- How often should you run vulnerability scanning tools?
- For an identified vulnerability, if a fix is available, how soon can you apply the patch? How would you prioritize patching, when multiple vulnerabilities are identified?
- What is the overall end-user impact? What will the downtimes be? Is there a way to perhaps limit functionality as opposed to completely disabling a service?
#2 Enforce strict password controls
Many recent attacks used brute-force login techniques for initial compromise. These days, you want your password to look like ikWcN#?P^hnBxA&I, and definitely NOT password123. The first step would be to ensure that no Internet-facing device is operating with factory-default passwords. Establish processes to ensure that default passwords are always changed. Consider password managers that can also help generate strong passwords.
#3 Enable Network Level Authentication (NLA)
Exposed RDP connections are also commonly used by attackers for initial compromise. All Internet-facing servers accessible via RDP should be configured to require NLA for RDP sessions. This forces a user to complete an authentication challenge prior to receiving the Windows logon screen. It would also be useful to completely disable SMBv1 (Server Message Block v1), commonly used by threat actors in the WannaCry attacks.
#4 Implement Two-Factor Authentication (2FA)
As threat actors increasingly use stolen credentials to launch their attacks, implementing 2FA can be very useful. 2FA adds an extra layer of protection to the authentication process. It requires users who seek access to a controlled resource, such as a server, to present a second piece of identifying information in addition to a password, before they are given access. You should also consider enabling 2FA for any major admin action that directly impacts the configuration of your network.
#5 Consider a SOC-as-a-Service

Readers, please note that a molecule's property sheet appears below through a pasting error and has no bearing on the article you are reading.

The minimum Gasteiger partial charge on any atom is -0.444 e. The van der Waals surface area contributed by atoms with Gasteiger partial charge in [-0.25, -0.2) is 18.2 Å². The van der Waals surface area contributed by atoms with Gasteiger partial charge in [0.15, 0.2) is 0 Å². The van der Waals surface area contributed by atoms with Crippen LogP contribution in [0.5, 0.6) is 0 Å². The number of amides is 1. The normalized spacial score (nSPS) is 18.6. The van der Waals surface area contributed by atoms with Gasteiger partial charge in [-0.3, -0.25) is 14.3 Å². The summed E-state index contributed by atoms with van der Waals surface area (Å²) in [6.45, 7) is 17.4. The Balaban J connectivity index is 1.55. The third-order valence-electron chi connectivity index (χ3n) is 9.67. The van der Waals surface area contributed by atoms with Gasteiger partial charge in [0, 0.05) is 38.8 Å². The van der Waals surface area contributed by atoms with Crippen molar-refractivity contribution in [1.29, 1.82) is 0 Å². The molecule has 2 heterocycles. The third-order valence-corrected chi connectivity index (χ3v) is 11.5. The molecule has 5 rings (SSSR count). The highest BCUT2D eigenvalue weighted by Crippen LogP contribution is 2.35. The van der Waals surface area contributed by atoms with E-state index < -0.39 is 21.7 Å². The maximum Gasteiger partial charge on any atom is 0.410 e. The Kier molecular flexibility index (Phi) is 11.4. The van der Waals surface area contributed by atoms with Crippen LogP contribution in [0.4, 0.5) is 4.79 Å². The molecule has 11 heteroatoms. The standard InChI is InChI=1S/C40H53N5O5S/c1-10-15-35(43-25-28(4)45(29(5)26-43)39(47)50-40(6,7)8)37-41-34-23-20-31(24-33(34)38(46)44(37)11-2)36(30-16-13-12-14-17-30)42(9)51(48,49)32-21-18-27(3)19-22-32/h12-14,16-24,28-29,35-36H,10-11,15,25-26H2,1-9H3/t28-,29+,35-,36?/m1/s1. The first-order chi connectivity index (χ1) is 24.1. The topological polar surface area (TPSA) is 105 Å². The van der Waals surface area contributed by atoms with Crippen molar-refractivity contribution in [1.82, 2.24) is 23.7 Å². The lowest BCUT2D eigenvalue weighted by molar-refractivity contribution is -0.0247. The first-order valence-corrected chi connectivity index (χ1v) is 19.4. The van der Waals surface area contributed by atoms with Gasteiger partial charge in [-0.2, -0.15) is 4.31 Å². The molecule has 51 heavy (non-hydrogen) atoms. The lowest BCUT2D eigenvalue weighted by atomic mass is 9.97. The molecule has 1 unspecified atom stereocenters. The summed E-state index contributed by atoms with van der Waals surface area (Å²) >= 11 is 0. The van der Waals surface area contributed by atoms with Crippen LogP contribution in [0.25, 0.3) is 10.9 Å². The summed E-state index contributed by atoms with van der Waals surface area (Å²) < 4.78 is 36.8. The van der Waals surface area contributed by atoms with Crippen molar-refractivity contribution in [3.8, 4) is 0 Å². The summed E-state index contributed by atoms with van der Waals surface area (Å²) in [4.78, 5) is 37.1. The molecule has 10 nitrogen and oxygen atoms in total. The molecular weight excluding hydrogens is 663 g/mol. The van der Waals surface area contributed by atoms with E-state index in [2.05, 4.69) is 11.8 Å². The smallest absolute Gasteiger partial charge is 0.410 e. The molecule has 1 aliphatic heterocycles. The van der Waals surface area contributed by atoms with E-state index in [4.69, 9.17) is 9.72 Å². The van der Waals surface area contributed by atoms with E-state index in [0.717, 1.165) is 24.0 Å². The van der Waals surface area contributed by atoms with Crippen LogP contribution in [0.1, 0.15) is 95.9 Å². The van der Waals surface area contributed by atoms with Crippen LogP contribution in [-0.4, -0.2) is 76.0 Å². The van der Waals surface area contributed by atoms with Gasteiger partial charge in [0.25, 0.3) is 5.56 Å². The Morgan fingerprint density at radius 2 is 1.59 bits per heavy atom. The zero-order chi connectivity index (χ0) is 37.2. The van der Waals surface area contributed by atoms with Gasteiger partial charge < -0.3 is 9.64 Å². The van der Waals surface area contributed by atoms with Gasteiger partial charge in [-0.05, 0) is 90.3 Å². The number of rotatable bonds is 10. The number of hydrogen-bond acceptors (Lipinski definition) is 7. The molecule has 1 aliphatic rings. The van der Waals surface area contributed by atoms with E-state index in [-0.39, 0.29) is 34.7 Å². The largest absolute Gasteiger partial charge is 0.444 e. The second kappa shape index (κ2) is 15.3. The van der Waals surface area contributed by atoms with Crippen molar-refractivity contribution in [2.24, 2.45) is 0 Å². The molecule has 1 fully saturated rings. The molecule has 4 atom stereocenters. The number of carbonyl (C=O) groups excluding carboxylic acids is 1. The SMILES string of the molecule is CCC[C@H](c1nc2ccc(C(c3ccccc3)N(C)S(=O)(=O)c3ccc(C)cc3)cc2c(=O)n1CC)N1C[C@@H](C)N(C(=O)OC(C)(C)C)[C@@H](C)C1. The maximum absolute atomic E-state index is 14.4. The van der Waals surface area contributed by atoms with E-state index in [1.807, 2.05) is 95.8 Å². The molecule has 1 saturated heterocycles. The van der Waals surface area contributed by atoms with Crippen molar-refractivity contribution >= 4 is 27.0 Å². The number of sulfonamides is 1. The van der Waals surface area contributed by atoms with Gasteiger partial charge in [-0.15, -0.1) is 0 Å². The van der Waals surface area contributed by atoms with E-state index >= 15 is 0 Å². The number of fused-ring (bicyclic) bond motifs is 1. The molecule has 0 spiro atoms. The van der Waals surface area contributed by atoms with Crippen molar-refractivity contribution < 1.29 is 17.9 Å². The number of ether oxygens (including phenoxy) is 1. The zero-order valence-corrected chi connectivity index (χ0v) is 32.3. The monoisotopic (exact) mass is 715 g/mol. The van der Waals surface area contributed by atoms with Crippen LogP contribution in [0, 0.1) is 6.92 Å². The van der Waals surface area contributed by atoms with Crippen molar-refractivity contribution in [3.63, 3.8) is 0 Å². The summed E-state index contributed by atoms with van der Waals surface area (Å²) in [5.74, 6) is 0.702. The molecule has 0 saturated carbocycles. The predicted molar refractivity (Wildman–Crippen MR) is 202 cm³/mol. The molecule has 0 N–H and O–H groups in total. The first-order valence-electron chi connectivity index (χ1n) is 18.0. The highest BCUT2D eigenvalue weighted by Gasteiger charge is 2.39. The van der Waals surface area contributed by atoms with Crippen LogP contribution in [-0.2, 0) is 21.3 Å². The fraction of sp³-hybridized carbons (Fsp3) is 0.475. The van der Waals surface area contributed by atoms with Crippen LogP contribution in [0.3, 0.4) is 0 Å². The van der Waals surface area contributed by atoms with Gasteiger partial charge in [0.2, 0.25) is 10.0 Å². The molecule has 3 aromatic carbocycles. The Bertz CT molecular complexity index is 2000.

And finally, you should consider a security operations center (SOC)-as-a-service, such as Arctic Wolf’s AWN CyberSOC™.
The core of the NIST cybersecurity framework consists of five concurrent and continuous functions: identify, protect, detect, respond and recover. The outdated approach to invest just in endpoint and perimeter defenses only addresses the “protect” function in the framework. This is a dangerous strategy, especially in light of Ponemon’s research showing that, in 2017, companies took an average of 214 days to detect data breaches and 77 days to contain and respond to them.
A SOC is necessary to continuously monitor data centers and servers, user login activity, SaaS applications, cloud workloads, managed laptops and other endpoints, and email systems. A SOC enables IT to correlate events across multiple, disparate systems to extract actionable intelligence to aid effective threat detection and response. Unfortunately, operating and staffing a fully-operational SOC can become very expensive, further convoluting the problem for small and medium-sized enterprises. This is where a SOC-as-a-service can help.
Arctic Wolf’s AWN CyberSOC™ is a turnkey SOC-as-a-service that comes with 24×7 coverage by security experts, detailed processes and support for incident response, and our proprietary cloud-based SIEM technology, all at a predictable annual subscription. AWN CyberSOC™ extends and augments your existing team to ensure your business remains protected as attackers continue to evolve.